Regular relays can switch RF at lower frequencies. There's one old trick of popping the cover off a relay, removing the wire jumpers from the relay contacts to the base pins, and connect coax directly to the contacts. Useful up to 30 MHz or so, beyond that you wind up with poor isolation, and huge impedance bumps on the line, as well as the contacts themselves acting like little antennas. There's a reason that good coaxial relays are so expensive.

Im looking for any solution to either switch the antennas or diplex them for a reasonable price. I plan on working from the Khz to 2.4ghz range.
You can spend hundreds of dollars on window filters for each antenna, combine them and run a single feedline, you can spend hundreds of dollars on a good coaxial multiport relay, and run a single feedline, or you can spend a whole lot less and run multiple feedlines, and manually swap connectors down below. Depending on where you are, and what youor good LNA is, you'll probably wind up buying filters to keep the LNA from being overloaded by local cell sites and FM broadcast stations.
 

rwgast

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The mods moved this thread a few times, kind of hard to find! Thank you guys for the advice, great thread reference.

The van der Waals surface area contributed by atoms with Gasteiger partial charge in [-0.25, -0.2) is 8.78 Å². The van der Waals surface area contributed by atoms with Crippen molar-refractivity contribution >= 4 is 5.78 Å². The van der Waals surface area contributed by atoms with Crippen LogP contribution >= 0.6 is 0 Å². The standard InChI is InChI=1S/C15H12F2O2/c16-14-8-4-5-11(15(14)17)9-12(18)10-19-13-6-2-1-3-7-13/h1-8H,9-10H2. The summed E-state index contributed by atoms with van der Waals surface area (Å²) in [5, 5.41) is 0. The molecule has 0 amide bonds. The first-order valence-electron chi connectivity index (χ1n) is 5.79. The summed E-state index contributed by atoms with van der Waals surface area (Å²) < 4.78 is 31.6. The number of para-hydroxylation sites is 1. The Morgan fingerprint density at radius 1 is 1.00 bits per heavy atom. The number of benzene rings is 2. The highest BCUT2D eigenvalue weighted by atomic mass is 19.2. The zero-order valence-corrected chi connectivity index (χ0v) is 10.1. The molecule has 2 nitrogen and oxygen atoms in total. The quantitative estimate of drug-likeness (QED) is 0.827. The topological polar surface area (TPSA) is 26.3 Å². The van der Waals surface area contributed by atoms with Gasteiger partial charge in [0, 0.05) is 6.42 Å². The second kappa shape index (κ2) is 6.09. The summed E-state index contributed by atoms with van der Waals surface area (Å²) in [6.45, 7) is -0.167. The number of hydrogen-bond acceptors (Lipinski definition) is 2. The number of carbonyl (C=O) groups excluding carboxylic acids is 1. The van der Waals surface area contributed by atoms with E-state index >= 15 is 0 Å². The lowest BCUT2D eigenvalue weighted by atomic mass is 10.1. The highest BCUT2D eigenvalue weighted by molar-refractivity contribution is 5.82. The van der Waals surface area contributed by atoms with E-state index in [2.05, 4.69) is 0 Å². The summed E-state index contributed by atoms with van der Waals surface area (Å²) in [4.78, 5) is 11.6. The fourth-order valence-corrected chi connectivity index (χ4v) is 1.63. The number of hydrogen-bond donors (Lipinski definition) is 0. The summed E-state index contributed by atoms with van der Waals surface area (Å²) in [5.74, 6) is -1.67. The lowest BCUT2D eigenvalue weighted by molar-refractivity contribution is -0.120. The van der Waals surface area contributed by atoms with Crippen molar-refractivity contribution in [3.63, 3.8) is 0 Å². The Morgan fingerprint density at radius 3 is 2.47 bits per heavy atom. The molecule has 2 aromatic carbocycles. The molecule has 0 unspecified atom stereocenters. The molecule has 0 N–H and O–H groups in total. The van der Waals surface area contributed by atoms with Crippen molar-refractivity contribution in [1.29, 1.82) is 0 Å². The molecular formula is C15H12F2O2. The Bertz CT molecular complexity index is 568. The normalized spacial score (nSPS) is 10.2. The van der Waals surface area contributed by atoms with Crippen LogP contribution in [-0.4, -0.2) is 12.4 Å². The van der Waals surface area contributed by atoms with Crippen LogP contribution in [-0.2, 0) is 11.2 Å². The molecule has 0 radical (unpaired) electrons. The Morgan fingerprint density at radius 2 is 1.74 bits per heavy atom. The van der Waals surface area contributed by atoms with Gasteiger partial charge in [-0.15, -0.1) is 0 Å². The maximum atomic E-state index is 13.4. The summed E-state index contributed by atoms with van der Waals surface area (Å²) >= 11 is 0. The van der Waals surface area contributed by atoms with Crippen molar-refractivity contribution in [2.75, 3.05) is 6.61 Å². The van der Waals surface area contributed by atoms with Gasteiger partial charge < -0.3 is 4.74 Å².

I understand running a separate feed line to each antenna is the best solution. The problem is that I live in an apartment and Ive already knocked a hole through the wall using coax pull through grommets. Obviously your not suppose to do that, but I ran the cable neat colked it up and painted it the same coloar as the wall. If I were to use multiple feedlines to the roof I would have to either knock out more holes, or make the hole I already made bigger and install a service box outside to plug in the right antenna!

I looked around on ebay and coax relays up to a few ghz can be had for $30 or less. My idea is to add one for each antenna on the roof and then route the control wires back down with the single feed line. This way I can switch the selected antenna via a computer or micro controller. I can also run short feed lines to each relay and put my Low noise PreAmp after the relays, that way I dont need to buy an LNA for each antenna. I am using the LNA4ALL broadband LNA .7db of noise or less through 2.4ghz.

Ive seen remote antenna switchers but it seems like they only go up to about 30mhz, so im guessing those are mostly used to split the short wave bands up, has anyone seen a broadband remote coax switcher?

If you dont know the RTL SDR dongles have bad dynamic range, so this has got me wondering.. am I better off switching through different tuned antennas, or would a nice omni directional broad band antenna connected to a switchable filter box (antenna tuner) be my better bet for reciving better signle with less noise in each band?